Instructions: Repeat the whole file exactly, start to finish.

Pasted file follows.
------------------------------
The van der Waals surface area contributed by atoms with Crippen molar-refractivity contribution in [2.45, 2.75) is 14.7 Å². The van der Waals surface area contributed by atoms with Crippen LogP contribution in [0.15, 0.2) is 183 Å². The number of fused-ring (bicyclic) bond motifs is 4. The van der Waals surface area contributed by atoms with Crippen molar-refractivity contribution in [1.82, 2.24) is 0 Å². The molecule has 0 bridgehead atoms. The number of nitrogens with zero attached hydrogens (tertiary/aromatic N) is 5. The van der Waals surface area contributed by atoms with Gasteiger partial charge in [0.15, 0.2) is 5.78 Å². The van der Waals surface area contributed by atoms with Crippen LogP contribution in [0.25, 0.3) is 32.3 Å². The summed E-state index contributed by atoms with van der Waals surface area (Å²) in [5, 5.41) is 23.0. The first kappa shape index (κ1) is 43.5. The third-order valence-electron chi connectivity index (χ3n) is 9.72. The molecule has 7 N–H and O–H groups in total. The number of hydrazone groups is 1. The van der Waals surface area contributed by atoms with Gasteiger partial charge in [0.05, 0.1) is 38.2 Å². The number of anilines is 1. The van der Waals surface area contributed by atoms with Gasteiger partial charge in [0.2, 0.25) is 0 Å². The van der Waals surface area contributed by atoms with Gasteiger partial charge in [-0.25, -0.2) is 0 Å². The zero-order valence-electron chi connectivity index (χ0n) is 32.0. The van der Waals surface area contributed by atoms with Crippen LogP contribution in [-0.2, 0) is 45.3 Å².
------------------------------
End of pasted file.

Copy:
The van der Waals surface area contributed by atoms with Crippen molar-refractivity contribution in [2.45, 2.75) is 14.7 Å². The van der Waals surface area contributed by atoms with Crippen LogP contribution in [0.15, 0.2) is 183 Å². The number of fused-ring (bicyclic) bond motifs is 4. The van der Waals surface area contributed by atoms with Crippen molar-refractivity contribution in [1.82, 2.24) is 0 Å². The molecule has 0 bridgehead atoms. The number of nitrogens with zero attached hydrogens (tertiary/aromatic N) is 5. The van der Waals surface area contributed by atoms with Gasteiger partial charge in [0.15, 0.2) is 5.78 Å². The van der Waals surface area contributed by atoms with Crippen LogP contribution in [0.25, 0.3) is 32.3 Å². The summed E-state index contributed by atoms with van der Waals surface area (Å²) in [5, 5.41) is 23.0. The first kappa shape index (κ1) is 43.5. The third-order valence-electron chi connectivity index (χ3n) is 9.72. The molecule has 7 N–H and O–H groups in total. The number of hydrazone groups is 1. The van der Waals surface area contributed by atoms with Gasteiger partial charge in [0.05, 0.1) is 38.2 Å². The number of anilines is 1. The van der Waals surface area contributed by atoms with Gasteiger partial charge in [0.2, 0.25) is 0 Å². The van der Waals surface area contributed by atoms with Gasteiger partial charge in [-0.25, -0.2) is 0 Å². The zero-order valence-electron chi connectivity index (χ0n) is 32.0. The van der Waals surface area contributed by atoms with Crippen LogP contribution in [-0.2, 0) is 45.3 Å².